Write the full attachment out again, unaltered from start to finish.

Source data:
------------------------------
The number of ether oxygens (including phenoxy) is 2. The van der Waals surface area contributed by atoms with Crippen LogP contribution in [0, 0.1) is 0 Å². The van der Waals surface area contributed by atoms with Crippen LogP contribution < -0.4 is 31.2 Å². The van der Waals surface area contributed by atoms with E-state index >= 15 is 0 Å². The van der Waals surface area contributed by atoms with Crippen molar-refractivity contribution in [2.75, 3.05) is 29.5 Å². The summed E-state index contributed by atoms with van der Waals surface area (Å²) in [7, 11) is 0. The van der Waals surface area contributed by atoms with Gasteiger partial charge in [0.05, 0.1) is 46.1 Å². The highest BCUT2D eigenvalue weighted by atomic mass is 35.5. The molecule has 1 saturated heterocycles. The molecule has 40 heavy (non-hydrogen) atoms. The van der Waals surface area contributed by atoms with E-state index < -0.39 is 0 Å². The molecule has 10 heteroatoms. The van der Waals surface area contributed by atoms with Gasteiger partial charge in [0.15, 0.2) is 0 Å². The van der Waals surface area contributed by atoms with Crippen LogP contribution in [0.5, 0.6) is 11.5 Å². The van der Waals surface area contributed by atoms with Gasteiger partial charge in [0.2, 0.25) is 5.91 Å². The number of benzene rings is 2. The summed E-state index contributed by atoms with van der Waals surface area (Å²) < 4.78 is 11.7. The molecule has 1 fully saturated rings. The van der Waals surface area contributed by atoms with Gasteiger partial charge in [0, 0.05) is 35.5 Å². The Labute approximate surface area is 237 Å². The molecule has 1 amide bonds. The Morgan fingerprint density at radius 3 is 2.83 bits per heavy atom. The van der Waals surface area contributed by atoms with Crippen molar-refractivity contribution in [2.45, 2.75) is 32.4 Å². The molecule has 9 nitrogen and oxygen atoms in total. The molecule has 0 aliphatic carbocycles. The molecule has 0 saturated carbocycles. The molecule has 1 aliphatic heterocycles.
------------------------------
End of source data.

The number of ether oxygens (including phenoxy) is 2. The van der Waals surface area contributed by atoms with Crippen LogP contribution in [0, 0.1) is 0 Å². The van der Waals surface area contributed by atoms with Crippen LogP contribution < -0.4 is 31.2 Å². The van der Waals surface area contributed by atoms with E-state index >= 15 is 0 Å². The van der Waals surface area contributed by atoms with Crippen molar-refractivity contribution in [2.75, 3.05) is 29.5 Å². The summed E-state index contributed by atoms with van der Waals surface area (Å²) in [7, 11) is 0. The van der Waals surface area contributed by atoms with Gasteiger partial charge in [0.05, 0.1) is 46.1 Å². The highest BCUT2D eigenvalue weighted by atomic mass is 35.5. The molecule has 1 saturated heterocycles. The molecule has 40 heavy (non-hydrogen) atoms. The van der Waals surface area contributed by atoms with E-state index < -0.39 is 0 Å². The molecule has 10 heteroatoms. The van der Waals surface area contributed by atoms with Gasteiger partial charge in [0.15, 0.2) is 0 Å². The van der Waals surface area contributed by atoms with Crippen LogP contribution in [0.5, 0.6) is 11.5 Å². The van der Waals surface area contributed by atoms with Gasteiger partial charge in [0.2, 0.25) is 5.91 Å². The number of benzene rings is 2. The summed E-state index contributed by atoms with van der Waals surface area (Å²) < 4.78 is 11.7. The molecule has 1 fully saturated rings. The van der Waals surface area contributed by atoms with Gasteiger partial charge in [0, 0.05) is 35.5 Å². The Labute approximate surface area is 237 Å². The molecule has 1 amide bonds. The Morgan fingerprint density at radius 3 is 2.83 bits per heavy atom. The van der Waals surface area contributed by atoms with Crippen molar-refractivity contribution in [2.45, 2.75) is 32.4 Å². The molecule has 9 nitrogen and oxygen atoms in total. The molecule has 0 aliphatic carbocycles. The molecule has 0 saturated carbocycles. The molecule has 1 aliphatic heterocycles.